Winner Takes All provides one of the few examples in which Doctor placed in a situatioin where he didn't have many options. Yes, he manged to work his way around the Quevvils but not without having to control Rose as a player in the game for a time. He is adamant that no one would should be treated like this and felt strongly that this would change the nature of his relationship with Rose. In these moments, the softer side of the Doctor is revealed and as a reader, I got a real sense of the Doctor's pain. When he threatened the Quevvils if any harm came to Rose, it showed the darkness that lives inside of him if pushed too far.
The characters voice I heard the most clearly in my head is that of Jackie Tyler. Jackie is never going to approve of the Doctor no matter how much time Rose spends with him. When Jakie takes on a neighbourhood bully for even daring to speak rudely about Rose, I felt like the character had completely come to life. There's nothing that Jackie wouldn't do for her daughter. Even Jackie downplaying her injuries in order to stop Rose from worrying felt like classic Jackie. I do however wish that there had been more interactions between Jackie and the Doctor because those are always hilarious, especially if they include a good slap.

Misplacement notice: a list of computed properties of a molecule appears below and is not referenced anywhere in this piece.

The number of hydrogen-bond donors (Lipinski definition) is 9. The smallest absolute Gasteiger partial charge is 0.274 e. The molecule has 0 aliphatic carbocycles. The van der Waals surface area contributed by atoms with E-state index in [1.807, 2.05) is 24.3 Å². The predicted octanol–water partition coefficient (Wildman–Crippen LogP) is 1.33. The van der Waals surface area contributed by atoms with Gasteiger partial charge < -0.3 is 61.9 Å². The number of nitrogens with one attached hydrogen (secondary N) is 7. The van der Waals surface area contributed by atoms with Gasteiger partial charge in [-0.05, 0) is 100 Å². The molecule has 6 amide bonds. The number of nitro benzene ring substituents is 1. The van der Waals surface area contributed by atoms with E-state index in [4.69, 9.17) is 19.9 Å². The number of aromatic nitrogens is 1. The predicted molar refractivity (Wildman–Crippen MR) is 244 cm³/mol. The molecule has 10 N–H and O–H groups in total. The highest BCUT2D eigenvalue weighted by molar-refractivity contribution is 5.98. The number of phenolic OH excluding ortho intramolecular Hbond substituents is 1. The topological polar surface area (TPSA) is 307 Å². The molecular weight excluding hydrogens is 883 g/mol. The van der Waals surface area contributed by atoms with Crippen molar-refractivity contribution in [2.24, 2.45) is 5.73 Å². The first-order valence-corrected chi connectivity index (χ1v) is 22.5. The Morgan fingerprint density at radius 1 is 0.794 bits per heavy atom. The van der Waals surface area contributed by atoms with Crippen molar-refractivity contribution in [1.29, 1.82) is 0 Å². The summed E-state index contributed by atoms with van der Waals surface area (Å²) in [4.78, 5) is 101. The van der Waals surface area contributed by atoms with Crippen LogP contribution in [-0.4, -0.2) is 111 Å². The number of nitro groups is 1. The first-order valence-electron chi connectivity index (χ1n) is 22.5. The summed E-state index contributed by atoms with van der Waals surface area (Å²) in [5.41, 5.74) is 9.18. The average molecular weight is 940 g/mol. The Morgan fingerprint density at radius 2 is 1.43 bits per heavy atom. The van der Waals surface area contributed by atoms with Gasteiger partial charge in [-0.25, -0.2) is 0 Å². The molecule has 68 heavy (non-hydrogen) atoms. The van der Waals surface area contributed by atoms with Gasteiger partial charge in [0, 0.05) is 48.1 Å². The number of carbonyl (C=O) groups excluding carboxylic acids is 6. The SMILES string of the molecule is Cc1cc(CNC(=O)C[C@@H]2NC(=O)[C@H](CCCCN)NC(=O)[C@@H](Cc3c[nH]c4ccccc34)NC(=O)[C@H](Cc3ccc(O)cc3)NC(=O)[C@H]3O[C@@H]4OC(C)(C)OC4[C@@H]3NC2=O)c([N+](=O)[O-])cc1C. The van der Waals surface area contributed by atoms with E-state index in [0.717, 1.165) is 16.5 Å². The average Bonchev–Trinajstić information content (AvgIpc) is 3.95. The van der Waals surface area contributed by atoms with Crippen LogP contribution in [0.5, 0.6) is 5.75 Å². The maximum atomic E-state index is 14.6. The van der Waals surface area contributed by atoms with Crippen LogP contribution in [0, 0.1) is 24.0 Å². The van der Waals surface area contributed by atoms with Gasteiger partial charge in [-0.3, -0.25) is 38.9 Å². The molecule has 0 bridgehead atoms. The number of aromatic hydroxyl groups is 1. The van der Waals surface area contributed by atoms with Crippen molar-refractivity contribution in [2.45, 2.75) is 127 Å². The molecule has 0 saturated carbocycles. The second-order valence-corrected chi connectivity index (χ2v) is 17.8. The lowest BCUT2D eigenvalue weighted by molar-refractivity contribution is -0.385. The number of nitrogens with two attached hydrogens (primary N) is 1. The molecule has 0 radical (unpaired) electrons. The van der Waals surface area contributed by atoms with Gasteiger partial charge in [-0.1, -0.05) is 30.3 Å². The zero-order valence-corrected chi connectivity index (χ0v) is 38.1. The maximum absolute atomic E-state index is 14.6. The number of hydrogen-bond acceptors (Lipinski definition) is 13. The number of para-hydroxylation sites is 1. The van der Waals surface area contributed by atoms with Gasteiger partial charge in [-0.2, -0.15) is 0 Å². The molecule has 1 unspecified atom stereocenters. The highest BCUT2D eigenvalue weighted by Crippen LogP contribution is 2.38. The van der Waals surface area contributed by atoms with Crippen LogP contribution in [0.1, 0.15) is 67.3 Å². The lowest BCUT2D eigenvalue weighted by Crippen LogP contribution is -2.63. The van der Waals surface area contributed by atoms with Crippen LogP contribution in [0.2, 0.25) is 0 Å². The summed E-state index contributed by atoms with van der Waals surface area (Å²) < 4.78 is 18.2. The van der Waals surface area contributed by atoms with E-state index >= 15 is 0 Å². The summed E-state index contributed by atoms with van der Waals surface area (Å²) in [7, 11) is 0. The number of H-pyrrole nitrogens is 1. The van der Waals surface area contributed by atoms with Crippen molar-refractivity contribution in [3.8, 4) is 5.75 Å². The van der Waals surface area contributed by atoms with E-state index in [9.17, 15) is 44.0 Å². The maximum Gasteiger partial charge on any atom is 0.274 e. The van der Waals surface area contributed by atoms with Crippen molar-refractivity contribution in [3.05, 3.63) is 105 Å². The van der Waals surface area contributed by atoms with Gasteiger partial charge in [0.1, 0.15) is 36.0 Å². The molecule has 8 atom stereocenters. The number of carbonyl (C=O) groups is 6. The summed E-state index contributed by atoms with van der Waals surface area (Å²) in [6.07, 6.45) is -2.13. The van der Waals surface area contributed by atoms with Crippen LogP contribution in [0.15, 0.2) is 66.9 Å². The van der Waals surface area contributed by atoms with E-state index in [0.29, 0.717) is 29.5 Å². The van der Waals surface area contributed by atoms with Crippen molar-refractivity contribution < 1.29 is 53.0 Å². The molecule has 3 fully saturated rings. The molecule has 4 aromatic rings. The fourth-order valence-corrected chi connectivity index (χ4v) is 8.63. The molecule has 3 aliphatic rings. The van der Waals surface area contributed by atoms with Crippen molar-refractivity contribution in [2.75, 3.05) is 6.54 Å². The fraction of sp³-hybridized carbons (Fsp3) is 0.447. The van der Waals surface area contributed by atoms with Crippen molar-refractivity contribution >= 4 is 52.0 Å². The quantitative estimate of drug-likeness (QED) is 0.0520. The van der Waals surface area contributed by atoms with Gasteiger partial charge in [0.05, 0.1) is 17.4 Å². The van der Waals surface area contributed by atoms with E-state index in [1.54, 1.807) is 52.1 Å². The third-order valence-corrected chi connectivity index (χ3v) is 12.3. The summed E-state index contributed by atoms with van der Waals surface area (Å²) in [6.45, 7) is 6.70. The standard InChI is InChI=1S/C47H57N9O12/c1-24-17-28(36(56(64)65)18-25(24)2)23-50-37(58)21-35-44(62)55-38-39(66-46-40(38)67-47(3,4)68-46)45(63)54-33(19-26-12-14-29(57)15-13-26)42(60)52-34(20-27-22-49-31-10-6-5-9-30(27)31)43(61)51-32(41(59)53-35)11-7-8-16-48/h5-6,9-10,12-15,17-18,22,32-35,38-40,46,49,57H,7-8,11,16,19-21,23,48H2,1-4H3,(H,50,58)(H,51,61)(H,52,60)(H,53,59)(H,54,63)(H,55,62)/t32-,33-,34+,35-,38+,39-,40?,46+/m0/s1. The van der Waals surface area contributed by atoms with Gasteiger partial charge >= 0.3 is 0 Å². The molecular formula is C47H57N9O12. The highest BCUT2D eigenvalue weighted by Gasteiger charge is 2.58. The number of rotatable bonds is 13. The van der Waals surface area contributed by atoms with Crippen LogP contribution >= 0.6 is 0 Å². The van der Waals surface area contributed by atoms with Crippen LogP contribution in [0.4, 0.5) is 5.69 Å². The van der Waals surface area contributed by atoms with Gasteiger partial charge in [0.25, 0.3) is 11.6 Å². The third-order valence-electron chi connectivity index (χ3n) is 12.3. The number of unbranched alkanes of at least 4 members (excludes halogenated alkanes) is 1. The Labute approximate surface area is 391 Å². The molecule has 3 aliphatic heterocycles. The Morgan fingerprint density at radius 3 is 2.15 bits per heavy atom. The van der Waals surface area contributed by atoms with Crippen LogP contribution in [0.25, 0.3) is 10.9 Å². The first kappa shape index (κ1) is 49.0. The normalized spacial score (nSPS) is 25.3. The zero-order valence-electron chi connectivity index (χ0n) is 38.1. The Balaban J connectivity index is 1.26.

As much as Raynor nailed the characters in this story, I wasn't enamored with the plot itself because it all felt so been there done that. As I mentioned in the introduction, the story felt like a knock off of The Last Starfighter and I am positive that there are other examples of humans playing a video game which turns out to be real. That said, when it finally got into the action sequence, it became hard not simply skim this story. Raynor didn't do a good job of describing the landscape that Rose is forced to navigate and though we were told that she was in peril, I never really felt it. At that point, everything became disjointed and quite frankly boring.
In the end, the Doctor saved all of the humans and just took off in his Tardis. If anything pulled me out of the story it is this. I don't believe that after killing so many humans that the Doctor would have let the Quevvils get away with what they had done. Sure, he made sure that their technology was destroyed but I simply cannot believe that this is all the Doctor would have done. He didn't even do anything to stop the war and we know how the Doctor absolutely abhors war. Yes, the Doctor creates a mess and he flies off leaving others to clean up but he at the very least sets the stage for change which most certainly didn't happen in this novel.
We did get a strong sense of the Doctor's wanderlust. With everyone out of danger, Rose simply wanted a night in her own bed but the Doctor couldn't give her that. The moment things settled, the Doctor got bored and wanted to move on to something more exciting. It served as a reminder that the Doctor will not stop and cannot stop. It also gave us another example of how torn Rose can sometimes be and how different they really are.
I really wish that Raynor had put these characters in another scenario because she does have a real sense for them. The story the characters were placed in was not interesting or worthy of Doctor Who.